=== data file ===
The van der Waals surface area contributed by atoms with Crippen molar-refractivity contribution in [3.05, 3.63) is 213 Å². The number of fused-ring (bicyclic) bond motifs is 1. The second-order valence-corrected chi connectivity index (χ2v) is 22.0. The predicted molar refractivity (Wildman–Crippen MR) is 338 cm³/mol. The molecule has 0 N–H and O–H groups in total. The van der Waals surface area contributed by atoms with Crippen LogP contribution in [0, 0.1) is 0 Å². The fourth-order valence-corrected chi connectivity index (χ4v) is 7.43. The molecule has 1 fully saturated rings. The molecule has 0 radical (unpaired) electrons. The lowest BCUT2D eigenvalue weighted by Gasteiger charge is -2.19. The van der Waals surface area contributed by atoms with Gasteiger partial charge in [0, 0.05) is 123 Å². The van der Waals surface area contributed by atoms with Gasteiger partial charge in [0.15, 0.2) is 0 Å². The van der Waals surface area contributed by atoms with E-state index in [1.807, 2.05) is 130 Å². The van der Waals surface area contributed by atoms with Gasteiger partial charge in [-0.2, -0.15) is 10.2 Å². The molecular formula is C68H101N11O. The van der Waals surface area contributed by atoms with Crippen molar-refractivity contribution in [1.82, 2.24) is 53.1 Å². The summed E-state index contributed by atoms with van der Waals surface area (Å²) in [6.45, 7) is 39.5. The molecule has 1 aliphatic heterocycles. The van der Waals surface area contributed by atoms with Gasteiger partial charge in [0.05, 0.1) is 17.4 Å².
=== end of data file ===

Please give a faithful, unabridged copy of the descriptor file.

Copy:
The van der Waals surface area contributed by atoms with Crippen molar-refractivity contribution in [3.05, 3.63) is 213 Å². The number of fused-ring (bicyclic) bond motifs is 1. The second-order valence-corrected chi connectivity index (χ2v) is 22.0. The predicted molar refractivity (Wildman–Crippen MR) is 338 cm³/mol. The molecule has 0 N–H and O–H groups in total. The van der Waals surface area contributed by atoms with Crippen LogP contribution in [0, 0.1) is 0 Å². The fourth-order valence-corrected chi connectivity index (χ4v) is 7.43. The molecule has 1 fully saturated rings. The molecule has 0 radical (unpaired) electrons. The lowest BCUT2D eigenvalue weighted by Gasteiger charge is -2.19. The van der Waals surface area contributed by atoms with Gasteiger partial charge in [0, 0.05) is 123 Å². The van der Waals surface area contributed by atoms with Gasteiger partial charge in [0.15, 0.2) is 0 Å². The van der Waals surface area contributed by atoms with E-state index in [1.807, 2.05) is 130 Å². The van der Waals surface area contributed by atoms with Gasteiger partial charge in [-0.2, -0.15) is 10.2 Å². The molecular formula is C68H101N11O. The van der Waals surface area contributed by atoms with Crippen molar-refractivity contribution in [1.82, 2.24) is 53.1 Å². The summed E-state index contributed by atoms with van der Waals surface area (Å²) in [6.45, 7) is 39.5. The molecule has 1 aliphatic heterocycles. The van der Waals surface area contributed by atoms with Gasteiger partial charge in [0.05, 0.1) is 17.4 Å².